Blog posts from our network of grassroots activists and research academics
Progress is being made in the fight against female genital mutilation (FGM) in Kenya, confirms a new report by charity 28 Too Many which shows a significant drop in prevalence over the last ten years.
As 28 Too Many celebrates the completion of its first year as an independent charity we are delighted to launch our new website. As well as updates on our campaigning and advocacy work to end female genital mutilation (FGM) we are excited to be able to share our research and country profiles in the FGM Resources section.
Guest blog by Meti Tadesse, 28 Too Many Health Volunteer. In our world today, individuals’ right to participate in their culture and freedom of religion is protected by law. What appears to be difficult to enshrine by law, however, is the right for an individual girl to ‘opt out of certain cultural practices’ which are now at best considered as ‘challenging’ and have clearly been identified as ‘harmful’ to the individual’s development and psychosocial wellbeing.
Stories from the field
As we settle into 2013, we review the fast progress we have made in 2012! At our second Board meeting in December, we celebrated a major IT upgrade, enabled by a donation, and the generous time of an IT Director who gave his time for free – our first CSR donation!
Guest blog by Christine Ashley, Volunteer Counsellor, Childline. I cannot believe that I had not realised the full extent of FGM until the 28th January 2013! Being a Volunteer Counsellor for Childline we are very privileged to be allowed to attend different talks/workshops and FGM was the topic of one of the many talks I attended. Ann-Marie Wilson, Director of 28 Too Many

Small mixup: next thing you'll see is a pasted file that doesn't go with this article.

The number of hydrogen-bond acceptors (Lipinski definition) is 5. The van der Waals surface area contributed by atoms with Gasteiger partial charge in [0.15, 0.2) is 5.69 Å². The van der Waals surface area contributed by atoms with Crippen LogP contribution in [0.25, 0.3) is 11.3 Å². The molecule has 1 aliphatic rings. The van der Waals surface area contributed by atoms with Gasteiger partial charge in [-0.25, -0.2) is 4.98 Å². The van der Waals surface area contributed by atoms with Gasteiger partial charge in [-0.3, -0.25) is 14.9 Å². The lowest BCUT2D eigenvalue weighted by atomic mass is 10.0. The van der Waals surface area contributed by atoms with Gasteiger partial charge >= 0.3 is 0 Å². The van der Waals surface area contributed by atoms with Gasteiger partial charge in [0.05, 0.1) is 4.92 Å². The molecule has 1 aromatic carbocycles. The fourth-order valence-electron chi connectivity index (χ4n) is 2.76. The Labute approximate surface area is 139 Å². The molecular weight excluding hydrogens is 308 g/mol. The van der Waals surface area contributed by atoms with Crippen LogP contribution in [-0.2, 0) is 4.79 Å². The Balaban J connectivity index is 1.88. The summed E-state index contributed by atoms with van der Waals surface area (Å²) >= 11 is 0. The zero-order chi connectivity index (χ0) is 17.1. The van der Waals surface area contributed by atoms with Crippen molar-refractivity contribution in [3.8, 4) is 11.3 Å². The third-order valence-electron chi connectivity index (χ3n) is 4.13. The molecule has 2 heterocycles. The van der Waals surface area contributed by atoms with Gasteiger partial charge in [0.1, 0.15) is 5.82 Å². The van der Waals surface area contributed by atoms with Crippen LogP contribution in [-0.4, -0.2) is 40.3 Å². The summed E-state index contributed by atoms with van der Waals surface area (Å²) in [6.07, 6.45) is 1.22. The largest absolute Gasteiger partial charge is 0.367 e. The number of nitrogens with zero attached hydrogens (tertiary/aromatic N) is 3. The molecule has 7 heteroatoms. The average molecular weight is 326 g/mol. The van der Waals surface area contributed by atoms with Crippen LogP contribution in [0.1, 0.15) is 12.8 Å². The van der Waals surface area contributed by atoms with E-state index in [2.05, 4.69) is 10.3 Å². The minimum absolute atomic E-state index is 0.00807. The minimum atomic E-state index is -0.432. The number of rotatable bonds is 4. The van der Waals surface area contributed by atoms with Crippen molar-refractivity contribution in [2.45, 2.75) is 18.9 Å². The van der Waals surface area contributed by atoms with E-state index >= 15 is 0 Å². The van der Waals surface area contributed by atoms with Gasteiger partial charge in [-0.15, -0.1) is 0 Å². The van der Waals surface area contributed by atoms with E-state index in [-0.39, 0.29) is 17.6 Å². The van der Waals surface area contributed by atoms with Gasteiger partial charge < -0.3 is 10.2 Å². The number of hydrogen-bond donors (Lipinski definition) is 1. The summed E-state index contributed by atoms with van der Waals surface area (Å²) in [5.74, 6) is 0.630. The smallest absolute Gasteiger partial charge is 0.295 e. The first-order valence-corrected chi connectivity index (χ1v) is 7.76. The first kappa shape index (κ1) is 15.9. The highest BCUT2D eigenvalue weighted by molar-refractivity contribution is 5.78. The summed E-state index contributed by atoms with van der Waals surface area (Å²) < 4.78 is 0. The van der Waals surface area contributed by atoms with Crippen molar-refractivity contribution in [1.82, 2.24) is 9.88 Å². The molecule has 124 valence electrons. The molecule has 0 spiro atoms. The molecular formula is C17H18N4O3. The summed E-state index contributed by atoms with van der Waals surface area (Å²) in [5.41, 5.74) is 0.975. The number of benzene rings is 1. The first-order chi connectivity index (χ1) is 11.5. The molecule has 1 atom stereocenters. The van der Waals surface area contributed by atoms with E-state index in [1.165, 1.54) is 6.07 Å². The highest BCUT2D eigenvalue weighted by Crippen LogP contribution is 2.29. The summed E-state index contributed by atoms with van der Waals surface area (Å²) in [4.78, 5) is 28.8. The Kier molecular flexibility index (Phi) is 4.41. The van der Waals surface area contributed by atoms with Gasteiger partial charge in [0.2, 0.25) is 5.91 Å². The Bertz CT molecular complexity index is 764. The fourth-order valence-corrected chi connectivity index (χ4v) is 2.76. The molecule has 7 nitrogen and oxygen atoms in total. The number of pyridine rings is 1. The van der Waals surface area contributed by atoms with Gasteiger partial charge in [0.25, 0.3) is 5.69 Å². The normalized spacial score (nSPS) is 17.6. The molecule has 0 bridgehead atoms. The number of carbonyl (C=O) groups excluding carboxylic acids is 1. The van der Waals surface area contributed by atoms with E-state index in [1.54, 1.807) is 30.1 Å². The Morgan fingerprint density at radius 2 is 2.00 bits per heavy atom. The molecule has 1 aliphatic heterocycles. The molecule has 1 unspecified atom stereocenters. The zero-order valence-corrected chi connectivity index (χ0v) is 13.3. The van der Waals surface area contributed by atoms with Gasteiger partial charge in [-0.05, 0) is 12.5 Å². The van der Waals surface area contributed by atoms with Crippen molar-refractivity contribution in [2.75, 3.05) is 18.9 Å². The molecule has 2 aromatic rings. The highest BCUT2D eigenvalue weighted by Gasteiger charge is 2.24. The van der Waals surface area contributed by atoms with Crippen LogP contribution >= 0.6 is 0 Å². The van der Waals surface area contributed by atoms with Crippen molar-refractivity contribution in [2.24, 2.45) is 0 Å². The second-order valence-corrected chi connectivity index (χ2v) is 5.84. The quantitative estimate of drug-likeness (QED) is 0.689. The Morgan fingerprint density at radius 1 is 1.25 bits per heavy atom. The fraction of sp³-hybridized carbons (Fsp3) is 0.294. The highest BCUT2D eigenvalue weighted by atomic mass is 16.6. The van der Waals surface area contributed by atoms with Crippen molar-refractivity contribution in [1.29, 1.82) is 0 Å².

Released 7th March
Finding out what works to bring to an end the harmful practice of female genital mutilation.
Guest Blog Lilli Loveday, 28 Too Many Research Volunteer. Female genital mutilation (FGM) is a major concern in the UK, with an estimated 30,000 girls under the age of 15 at risk of undergoing the practice (Forward, 2007). Despite legislation illegalising both the practice of FGM on UK nationals or permanent residents whilst overseas and the practice on any individual (irrespective of their nationality
Guest Blog by Sara Abdul Rahim, Masters student. The stark reality is, that in many parts of the world today women are denied access to pivotal rights for the mere fact of being female. Thereby women settle into second class status in their own homelands and, generations of young girls are raised as witnesses to the burden of their gender. It’s a cyclical
Guest blog by Mahdieh Madannezhad, student at the Shahid Beheshti University, Iran. Female genital mutilation (FGM) is defined by World Health Organisation (WHO) as all procedures that intentionally alter and ncause injury to the female genital organs for non-medical reasons. It is performed on young females with the purpose of protecting their virginity until marriage. FGM is recognised internationally as a violation of human rights of girls